How to Plan for the Solar Eclipse6 min read
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The Solar Eclipse is Monday, August 21st, 2017
On August 21st, many of us in the United States have an opportunity to observe a total solar eclipse. The last total solar eclipse that was viewable in the continental United States was on February 26, 1979. This occurred in the north west part of the country, and only five states were in the path of totality. Apparently, many people could not see much of anything due to cloud cover and rain.
Although this may not be a true ONCE in a lifetime opportunity, it is not something that comes around often. We won’t have to wait another almost four decades till the next solar eclipse on April 8, 2024. Regardless, this is still something you don’t want to miss.
Some of you may remember viewing a solar eclipse some years back. There was an annular eclipse back on May 10, 1994. An annular eclipse is different from a total eclipse. In an annular eclipse, the moon does not completely cover the sun because the apparent diameter of the moon is smaller than the sun. This results in the sun to look like a ring in the sky with the moon in its center.
I was in middle school during this eclipse (I lived in Michigan, which happened to be a great viewing location) and I distinctly remember this event. We made eclipse viewers using shoe boxes, and all got out of class to watch the eclipse from the front parking lot of the school.
This memory is fun and all, but it makes me think about how I want my kiddos to remember moments like this. Knowing that this is one of those things that will most likely be etched in their minds for the rest of their lives, I want myself, my hubby, and their siblings to be part of it. I want them to have a great memory of the love and joy that surrounded this awe-inspiring moment.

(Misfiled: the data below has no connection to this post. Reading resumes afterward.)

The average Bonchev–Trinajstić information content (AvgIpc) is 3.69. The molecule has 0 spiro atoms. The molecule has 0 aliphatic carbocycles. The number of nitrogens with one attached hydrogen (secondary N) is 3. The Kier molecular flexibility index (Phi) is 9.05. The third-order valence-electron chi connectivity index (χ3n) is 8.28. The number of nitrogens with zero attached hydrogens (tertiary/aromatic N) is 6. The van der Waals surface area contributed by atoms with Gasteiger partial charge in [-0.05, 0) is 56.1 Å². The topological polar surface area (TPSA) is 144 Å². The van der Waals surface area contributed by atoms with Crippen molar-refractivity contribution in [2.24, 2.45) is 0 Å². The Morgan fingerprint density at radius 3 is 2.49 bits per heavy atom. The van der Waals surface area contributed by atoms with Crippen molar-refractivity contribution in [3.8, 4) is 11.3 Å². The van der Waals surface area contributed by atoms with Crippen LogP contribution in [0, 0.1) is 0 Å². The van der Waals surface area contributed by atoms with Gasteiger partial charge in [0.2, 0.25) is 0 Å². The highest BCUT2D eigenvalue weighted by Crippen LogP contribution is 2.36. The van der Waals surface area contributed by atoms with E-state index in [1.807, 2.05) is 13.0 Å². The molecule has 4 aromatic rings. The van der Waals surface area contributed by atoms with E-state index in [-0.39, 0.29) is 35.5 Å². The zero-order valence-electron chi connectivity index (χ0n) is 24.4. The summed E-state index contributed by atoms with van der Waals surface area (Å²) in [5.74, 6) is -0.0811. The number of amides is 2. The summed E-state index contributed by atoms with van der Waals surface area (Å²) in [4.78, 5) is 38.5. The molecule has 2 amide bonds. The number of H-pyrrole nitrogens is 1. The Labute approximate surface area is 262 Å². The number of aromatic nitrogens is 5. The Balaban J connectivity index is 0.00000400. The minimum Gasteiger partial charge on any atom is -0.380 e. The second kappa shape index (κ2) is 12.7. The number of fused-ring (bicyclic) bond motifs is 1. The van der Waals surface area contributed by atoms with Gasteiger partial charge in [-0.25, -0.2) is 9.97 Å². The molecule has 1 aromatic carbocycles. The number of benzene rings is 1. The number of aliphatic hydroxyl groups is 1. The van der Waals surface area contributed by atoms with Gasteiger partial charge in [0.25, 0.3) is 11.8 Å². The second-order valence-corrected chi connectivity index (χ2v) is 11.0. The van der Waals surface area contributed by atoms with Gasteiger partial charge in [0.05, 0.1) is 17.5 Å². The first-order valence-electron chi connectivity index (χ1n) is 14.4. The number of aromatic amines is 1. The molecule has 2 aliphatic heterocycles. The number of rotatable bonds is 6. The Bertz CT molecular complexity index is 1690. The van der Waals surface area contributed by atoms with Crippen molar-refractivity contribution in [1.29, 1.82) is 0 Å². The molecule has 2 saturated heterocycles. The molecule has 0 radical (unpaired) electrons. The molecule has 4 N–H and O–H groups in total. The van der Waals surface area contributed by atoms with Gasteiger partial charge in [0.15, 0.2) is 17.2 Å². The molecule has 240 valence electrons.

Preparing for the Solar Eclipse
Read through the ideas offered in Make Memories that Last a Lifetime
This post offers ideas for both planning for memorable moments and how to take advantage of those that happen spontaneously. http://productivemommies.com/make-memories/
Find out what time the eclipse will occur where you live
Check out this site to see the exact time the eclipse will start, be at its peak, and end: http://www.tennessean.com/pages/interactives/eclipse-2017/
Think about where you want to watch the eclipse
A few days prior, check out where the sun is in the sky at that point in time when the eclipse is supposed to happen in your area. Confirm you will have a good view from where you plan to watch. Give yourself enough days to check out a few locations if necessary.
Plan a trip
If the eclipse is not going to be within view from where you live, or if you want to get closer to the line of totality, plan a trip.
Don’t look up at the sun during an eclipse
“Why?” you ask. (I did) If you do, it can permanently burn your retina and wipe out your central vision. When the moon blocks part of the sun, your pupils will dilate, and the sun’s invisible ultraviolet light will do damage. I’m not an eye doctor, so if you want to learn more, check out this video.